Macron: France Won’t Respond to a Nuclear Strike on Ukraine With Nuclear Weapons

President Emmanuel Macron is under fire for suggesting the war in Ukraine falls short of the threshold to use nuclear weapons

French President Emmanuel Macron answered questions about Paris’s nuclear weapons policy in a Wednesday television interview. He indicated that Moscow detonating a nuclear weapon in Ukraine would not cause Paris to use its nukes. Macron is facing criticism for his remarks.

Paris’s current nuclear policy only allows for the deployment of its ultimate weapons in self-defense. In the interview, Marcon expressed a nuclear attack on Ukraine would not directly threaten France.

On France 2, Macron was asked “Would France consider a tactical strike by Russia as a nuclear strike?” He replied: “France has a nuclear doctrine. It lies in the nation’s fundamental interests that are clearly defined. They wouldn’t be questioned should there be a ballistic nuclear attack.”

Kasja Ollongren, defense minister of the Netherlands, criticized Macron, Saying "[p]art of our deterrence is also not to speculate publicly on what kind of response, in what kind of situation, they would get." She continued, "I would not comment on different possibilities and say ‘yes’ or ‘no’."

The Financial Times reported that NATO officials were unwilling to give a public statement on Marcon’s remarks. However, speaking privately they said it was alliance policy not to spell out when nuclear weapons would be used. An official added that a conventional strike on Russia was a likely response to Moscow using nuclear weapons in Ukraine.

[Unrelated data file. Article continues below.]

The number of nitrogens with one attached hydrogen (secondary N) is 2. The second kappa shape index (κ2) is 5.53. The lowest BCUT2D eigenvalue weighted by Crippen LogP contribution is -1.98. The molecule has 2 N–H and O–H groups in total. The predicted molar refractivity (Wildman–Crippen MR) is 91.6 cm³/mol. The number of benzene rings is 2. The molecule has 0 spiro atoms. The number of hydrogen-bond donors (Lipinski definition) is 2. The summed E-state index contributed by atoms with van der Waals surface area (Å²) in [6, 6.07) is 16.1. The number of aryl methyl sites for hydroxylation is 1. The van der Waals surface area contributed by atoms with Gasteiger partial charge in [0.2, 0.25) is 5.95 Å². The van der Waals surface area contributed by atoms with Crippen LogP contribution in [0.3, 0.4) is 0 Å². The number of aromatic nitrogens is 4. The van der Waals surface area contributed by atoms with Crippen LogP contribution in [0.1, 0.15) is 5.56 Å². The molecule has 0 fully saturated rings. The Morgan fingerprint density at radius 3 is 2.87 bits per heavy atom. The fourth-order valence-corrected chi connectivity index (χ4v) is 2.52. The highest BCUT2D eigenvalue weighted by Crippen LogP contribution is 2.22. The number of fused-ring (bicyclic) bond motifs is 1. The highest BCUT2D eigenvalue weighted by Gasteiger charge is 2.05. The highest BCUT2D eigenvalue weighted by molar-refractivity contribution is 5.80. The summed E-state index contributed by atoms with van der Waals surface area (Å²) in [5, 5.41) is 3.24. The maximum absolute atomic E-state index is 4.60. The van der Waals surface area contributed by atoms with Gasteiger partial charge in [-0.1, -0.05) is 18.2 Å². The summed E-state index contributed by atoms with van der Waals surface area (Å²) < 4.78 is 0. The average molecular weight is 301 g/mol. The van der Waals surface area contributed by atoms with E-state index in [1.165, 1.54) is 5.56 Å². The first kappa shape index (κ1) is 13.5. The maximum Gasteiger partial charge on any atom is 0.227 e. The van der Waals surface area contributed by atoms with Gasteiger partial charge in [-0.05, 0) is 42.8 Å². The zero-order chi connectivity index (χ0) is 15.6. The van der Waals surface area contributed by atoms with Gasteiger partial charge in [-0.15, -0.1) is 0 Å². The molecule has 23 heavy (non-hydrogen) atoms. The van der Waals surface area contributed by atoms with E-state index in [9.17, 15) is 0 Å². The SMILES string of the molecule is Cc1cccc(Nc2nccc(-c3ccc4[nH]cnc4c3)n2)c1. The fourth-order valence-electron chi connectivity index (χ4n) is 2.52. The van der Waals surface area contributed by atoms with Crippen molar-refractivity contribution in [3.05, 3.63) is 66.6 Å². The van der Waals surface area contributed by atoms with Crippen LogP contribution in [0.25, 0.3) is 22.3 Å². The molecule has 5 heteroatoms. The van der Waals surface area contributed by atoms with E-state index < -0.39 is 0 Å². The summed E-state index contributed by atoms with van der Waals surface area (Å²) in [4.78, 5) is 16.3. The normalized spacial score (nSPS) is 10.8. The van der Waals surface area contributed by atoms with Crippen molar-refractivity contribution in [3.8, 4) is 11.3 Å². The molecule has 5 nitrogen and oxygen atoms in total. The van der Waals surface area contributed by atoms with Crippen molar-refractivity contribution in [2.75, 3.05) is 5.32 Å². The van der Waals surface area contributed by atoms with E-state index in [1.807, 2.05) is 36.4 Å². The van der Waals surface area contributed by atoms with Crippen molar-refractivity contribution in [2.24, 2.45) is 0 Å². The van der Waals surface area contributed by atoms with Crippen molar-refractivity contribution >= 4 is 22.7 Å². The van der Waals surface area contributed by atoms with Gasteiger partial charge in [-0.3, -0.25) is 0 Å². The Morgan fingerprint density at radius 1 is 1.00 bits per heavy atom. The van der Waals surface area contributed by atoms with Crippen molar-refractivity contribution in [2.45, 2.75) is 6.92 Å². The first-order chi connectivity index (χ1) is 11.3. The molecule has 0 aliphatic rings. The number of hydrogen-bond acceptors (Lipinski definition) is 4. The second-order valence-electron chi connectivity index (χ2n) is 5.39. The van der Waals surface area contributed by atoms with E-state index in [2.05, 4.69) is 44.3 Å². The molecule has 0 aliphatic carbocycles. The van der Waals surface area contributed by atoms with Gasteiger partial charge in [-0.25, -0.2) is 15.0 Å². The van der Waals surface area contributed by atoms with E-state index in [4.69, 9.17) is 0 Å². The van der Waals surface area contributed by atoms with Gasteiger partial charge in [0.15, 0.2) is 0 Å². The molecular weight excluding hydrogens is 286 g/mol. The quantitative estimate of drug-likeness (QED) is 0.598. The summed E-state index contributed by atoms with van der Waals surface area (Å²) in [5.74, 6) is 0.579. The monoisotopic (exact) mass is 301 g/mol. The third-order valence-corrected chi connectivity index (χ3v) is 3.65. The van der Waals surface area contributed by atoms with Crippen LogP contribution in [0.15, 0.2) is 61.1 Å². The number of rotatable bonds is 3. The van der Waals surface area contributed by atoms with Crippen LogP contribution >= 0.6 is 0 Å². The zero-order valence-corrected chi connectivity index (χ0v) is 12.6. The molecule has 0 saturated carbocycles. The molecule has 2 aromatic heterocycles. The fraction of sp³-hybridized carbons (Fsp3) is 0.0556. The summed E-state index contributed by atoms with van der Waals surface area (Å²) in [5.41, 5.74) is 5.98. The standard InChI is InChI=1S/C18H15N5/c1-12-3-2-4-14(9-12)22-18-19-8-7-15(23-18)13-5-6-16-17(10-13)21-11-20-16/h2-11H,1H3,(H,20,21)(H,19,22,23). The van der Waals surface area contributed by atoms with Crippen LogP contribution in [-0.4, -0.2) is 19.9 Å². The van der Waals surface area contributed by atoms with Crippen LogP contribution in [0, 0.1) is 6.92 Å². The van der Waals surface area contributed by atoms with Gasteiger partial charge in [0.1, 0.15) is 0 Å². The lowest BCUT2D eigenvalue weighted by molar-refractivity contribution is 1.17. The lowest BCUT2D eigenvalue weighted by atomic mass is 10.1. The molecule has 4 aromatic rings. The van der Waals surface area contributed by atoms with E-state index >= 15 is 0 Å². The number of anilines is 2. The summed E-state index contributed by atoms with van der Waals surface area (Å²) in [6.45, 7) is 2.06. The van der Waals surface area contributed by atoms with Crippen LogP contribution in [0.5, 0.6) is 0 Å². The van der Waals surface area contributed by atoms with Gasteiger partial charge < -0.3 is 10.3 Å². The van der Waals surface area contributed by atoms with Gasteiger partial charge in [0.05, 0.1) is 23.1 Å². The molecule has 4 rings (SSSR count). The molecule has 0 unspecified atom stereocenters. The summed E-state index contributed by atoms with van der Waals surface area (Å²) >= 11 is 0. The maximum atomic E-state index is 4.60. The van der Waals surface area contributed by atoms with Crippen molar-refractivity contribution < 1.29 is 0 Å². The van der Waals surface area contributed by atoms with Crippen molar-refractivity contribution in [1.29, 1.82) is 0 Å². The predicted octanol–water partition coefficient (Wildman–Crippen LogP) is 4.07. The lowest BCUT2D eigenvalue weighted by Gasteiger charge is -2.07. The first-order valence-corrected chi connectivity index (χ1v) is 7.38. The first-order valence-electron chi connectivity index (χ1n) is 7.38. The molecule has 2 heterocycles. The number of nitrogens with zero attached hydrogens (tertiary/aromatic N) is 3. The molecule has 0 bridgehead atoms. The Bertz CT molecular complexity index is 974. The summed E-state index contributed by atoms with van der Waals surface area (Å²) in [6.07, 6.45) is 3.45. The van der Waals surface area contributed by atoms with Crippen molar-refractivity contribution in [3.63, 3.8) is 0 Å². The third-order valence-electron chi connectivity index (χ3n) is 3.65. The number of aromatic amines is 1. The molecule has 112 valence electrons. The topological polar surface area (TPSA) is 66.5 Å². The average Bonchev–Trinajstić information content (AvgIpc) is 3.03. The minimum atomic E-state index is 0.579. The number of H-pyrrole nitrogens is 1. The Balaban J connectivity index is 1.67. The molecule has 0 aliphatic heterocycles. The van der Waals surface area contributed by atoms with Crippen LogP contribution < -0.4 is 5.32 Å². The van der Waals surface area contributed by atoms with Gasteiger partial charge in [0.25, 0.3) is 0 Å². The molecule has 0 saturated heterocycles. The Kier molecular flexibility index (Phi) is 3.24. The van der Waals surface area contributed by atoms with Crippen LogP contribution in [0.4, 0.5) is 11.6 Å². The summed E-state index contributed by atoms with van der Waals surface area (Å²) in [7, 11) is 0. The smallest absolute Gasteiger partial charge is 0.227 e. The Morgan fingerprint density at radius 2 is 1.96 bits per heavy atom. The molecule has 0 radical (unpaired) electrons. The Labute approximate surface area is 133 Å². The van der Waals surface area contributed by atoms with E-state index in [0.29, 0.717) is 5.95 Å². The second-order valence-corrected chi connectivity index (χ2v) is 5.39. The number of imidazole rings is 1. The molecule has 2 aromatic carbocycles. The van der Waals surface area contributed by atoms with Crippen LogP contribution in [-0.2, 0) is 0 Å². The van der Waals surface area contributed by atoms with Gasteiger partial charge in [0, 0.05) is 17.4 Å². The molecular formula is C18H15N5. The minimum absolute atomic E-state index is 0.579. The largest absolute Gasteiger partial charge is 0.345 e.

Marcon was also attacked by politicians at home. Former French President François Hollande said on FranceInfo radio, Marcon should "say as little as possible and be prepared to do as much as possible." He added, "[nuclear] dissuasion’s credibility relies on not saying anything about what we would have to do."

Jean-Louis Thiériot, vice president of the National Assembly’s armed forces committee issued a sharper rebuke. "When I heard him speak, I almost fell off my chair. It’s a political mistake. One of the principles of nuclear dissuasion is that there’s an uncertainty as to what is considered a vital interest," he said.

Marcon Tweeted Thursday, "We do not want a World War." When asked about the president’s remarks, Macron’s office said Paris’s nuclear policy has not changed. "Nuclear deterrence is the prerogative of the head of state and his appreciation in a given moment of what is necessary to preserve our vital interests," the official said.

Kyle Anzalone is the opinion editor of, news editor of the Libertarian Institute, and co-host of Conflicts of Interest.